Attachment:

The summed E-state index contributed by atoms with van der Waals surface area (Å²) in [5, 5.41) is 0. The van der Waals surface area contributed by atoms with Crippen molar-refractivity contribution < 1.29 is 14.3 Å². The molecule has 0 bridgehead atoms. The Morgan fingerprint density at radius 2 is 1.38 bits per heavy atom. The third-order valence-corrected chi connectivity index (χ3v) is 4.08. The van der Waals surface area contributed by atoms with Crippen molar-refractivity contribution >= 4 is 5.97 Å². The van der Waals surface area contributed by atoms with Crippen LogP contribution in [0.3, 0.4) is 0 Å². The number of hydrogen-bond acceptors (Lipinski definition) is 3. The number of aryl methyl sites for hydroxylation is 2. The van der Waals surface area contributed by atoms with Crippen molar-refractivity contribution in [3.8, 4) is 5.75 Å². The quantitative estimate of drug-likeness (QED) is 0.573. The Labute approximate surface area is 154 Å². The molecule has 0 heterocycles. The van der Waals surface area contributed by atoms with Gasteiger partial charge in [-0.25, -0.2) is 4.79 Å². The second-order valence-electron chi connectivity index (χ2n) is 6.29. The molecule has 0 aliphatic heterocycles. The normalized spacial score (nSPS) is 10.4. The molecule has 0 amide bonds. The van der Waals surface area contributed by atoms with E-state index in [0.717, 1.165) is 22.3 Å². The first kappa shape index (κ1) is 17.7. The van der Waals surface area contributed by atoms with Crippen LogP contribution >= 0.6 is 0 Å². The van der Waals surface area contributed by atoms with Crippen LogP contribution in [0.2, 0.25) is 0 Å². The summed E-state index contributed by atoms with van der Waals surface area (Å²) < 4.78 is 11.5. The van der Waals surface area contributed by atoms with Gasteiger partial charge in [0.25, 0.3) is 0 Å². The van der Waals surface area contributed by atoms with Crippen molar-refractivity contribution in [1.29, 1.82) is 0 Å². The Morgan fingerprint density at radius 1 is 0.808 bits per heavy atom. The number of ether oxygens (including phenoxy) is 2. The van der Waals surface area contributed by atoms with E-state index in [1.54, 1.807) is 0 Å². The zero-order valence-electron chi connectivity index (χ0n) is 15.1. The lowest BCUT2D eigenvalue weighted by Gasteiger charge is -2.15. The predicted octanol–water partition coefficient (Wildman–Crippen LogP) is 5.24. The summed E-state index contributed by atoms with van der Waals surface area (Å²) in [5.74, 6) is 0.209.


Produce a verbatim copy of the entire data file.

The summed E-state index contributed by atoms with van der Waals surface area (Å²) in [5, 5.41) is 0. The van der Waals surface area contributed by atoms with Crippen molar-refractivity contribution < 1.29 is 14.3 Å². The molecule has 0 bridgehead atoms. The Morgan fingerprint density at radius 2 is 1.38 bits per heavy atom. The third-order valence-corrected chi connectivity index (χ3v) is 4.08. The van der Waals surface area contributed by atoms with Crippen molar-refractivity contribution >= 4 is 5.97 Å². The van der Waals surface area contributed by atoms with Crippen LogP contribution in [0.3, 0.4) is 0 Å². The number of hydrogen-bond acceptors (Lipinski definition) is 3. The number of aryl methyl sites for hydroxylation is 2. The van der Waals surface area contributed by atoms with Crippen molar-refractivity contribution in [3.8, 4) is 5.75 Å². The quantitative estimate of drug-likeness (QED) is 0.573. The Labute approximate surface area is 154 Å². The molecule has 0 heterocycles. The van der Waals surface area contributed by atoms with Gasteiger partial charge in [-0.25, -0.2) is 4.79 Å². The second-order valence-electron chi connectivity index (χ2n) is 6.29. The molecule has 0 aliphatic heterocycles. The normalized spacial score (nSPS) is 10.4. The molecule has 0 amide bonds. The van der Waals surface area contributed by atoms with E-state index in [0.717, 1.165) is 22.3 Å². The first kappa shape index (κ1) is 17.7. The van der Waals surface area contributed by atoms with Crippen LogP contribution >= 0.6 is 0 Å². The van der Waals surface area contributed by atoms with Crippen LogP contribution in [0.2, 0.25) is 0 Å². The summed E-state index contributed by atoms with van der Waals surface area (Å²) < 4.78 is 11.5. The van der Waals surface area contributed by atoms with Gasteiger partial charge in [0.25, 0.3) is 0 Å². The van der Waals surface area contributed by atoms with Crippen molar-refractivity contribution in [1.29, 1.82) is 0 Å². The Morgan fingerprint density at radius 1 is 0.808 bits per heavy atom. The number of ether oxygens (including phenoxy) is 2. The van der Waals surface area contributed by atoms with E-state index in [1.54, 1.807) is 0 Å². The zero-order valence-electron chi connectivity index (χ0n) is 15.1. The lowest BCUT2D eigenvalue weighted by Gasteiger charge is -2.15. The predicted octanol–water partition coefficient (Wildman–Crippen LogP) is 5.24. The summed E-state index contributed by atoms with van der Waals surface area (Å²) in [5.74, 6) is 0.209.